December 19, 2015. I boarded a plane for Uganda, Africa. Uganda is a landlocked country in east Africa with a population of around 37 million people and an average life expectancy of around 53 years. Over 7% of Uganda’s population live with HIV/AIDS. Life in Uganda is hard, and I was going there with 4 other friends to visit a couple of orphanages and love on the kiddos.
One of our first stops was to the slums of Kampala, the capital city of Uganda, where children are often left to fend for themselves. Houses in the slums are basically rooms cut out of concrete walls–no electric, no plumbing, no furniture, no doors. They are just holes in the wall. We met 25 boys who all “lived” in 2 rooms that were about 10 x 10 . Once or twice a week, rice is cooked and given to the children in the slums. For many, this is the only meal they will have all day, or even for several days. And it’s just rice. Nothing else. How many times do I complain that I don’t have anything to eat when it’s really more that I don’t want the choices that are in front of me?
We visited both a boys’ and a girls’ home. Many of the boys came from the slums. Many of the girls were abandoned by their families. I’d love to show more pictures but technical limitations won’t let me.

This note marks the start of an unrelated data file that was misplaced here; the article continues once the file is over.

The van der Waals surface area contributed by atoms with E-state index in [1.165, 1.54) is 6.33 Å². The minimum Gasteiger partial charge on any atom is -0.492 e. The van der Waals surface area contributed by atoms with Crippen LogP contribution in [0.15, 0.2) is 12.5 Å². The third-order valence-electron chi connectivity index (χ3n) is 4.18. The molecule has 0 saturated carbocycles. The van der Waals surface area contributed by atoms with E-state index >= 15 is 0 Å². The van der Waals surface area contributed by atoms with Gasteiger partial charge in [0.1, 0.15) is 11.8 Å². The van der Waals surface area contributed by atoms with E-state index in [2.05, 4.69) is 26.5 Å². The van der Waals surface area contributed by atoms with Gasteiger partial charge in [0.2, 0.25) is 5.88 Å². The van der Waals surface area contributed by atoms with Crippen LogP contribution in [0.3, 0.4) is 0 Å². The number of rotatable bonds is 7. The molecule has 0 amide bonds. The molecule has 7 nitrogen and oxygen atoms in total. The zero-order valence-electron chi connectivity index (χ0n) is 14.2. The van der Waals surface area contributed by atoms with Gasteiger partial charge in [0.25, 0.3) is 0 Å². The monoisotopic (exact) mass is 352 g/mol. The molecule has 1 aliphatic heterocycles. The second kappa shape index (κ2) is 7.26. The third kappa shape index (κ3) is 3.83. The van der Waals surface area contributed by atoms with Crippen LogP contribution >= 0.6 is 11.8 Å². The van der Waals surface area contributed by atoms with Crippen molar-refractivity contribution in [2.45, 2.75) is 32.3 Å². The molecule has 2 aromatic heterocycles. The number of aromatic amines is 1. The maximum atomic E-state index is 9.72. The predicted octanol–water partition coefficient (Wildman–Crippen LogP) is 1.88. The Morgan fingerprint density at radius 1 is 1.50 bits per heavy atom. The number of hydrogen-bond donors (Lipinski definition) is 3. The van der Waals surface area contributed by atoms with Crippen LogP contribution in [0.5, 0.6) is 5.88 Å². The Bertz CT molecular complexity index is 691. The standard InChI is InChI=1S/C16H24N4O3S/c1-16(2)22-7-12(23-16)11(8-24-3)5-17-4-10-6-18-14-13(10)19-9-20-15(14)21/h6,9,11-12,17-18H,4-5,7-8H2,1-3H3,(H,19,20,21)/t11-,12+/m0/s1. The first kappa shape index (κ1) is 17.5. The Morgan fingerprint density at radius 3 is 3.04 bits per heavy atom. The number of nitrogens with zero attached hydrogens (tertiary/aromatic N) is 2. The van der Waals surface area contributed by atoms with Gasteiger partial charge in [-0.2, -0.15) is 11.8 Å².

Perspectives change when I go on international trips, which is a good thing. It’s easy for me to get caught up in my own little world, to develop tunnel vision, and forget that there’s a majority of the world’s population just struggling to survive every day. Some how it makes the ants crawling over my counter tops in my comfy house where there is running water, electricity, heat and air conditioning nothing to get bent out of shape about. Hearing these kids’ stories, seeing how they live in the slums, watching them pump water for all of life’s necessities, certainly redefines a bad day in my world.
After all, I’m going to get up in the morning, turn on the faucet for a nice warm shower, choose from multiple options for breakfast, lunch, and dinner, relax on my soft, comfy couch and when it’s time, go to a job that pays me more than enough to buy all the things I need. I hope the next time I’m grumbling about how hard marathon training is that I remember my young Ugandan friends who pump and haul water and hoe the garden all before a breakfast of millet porridge and without a single complaint or frown. I have no idea what hard is…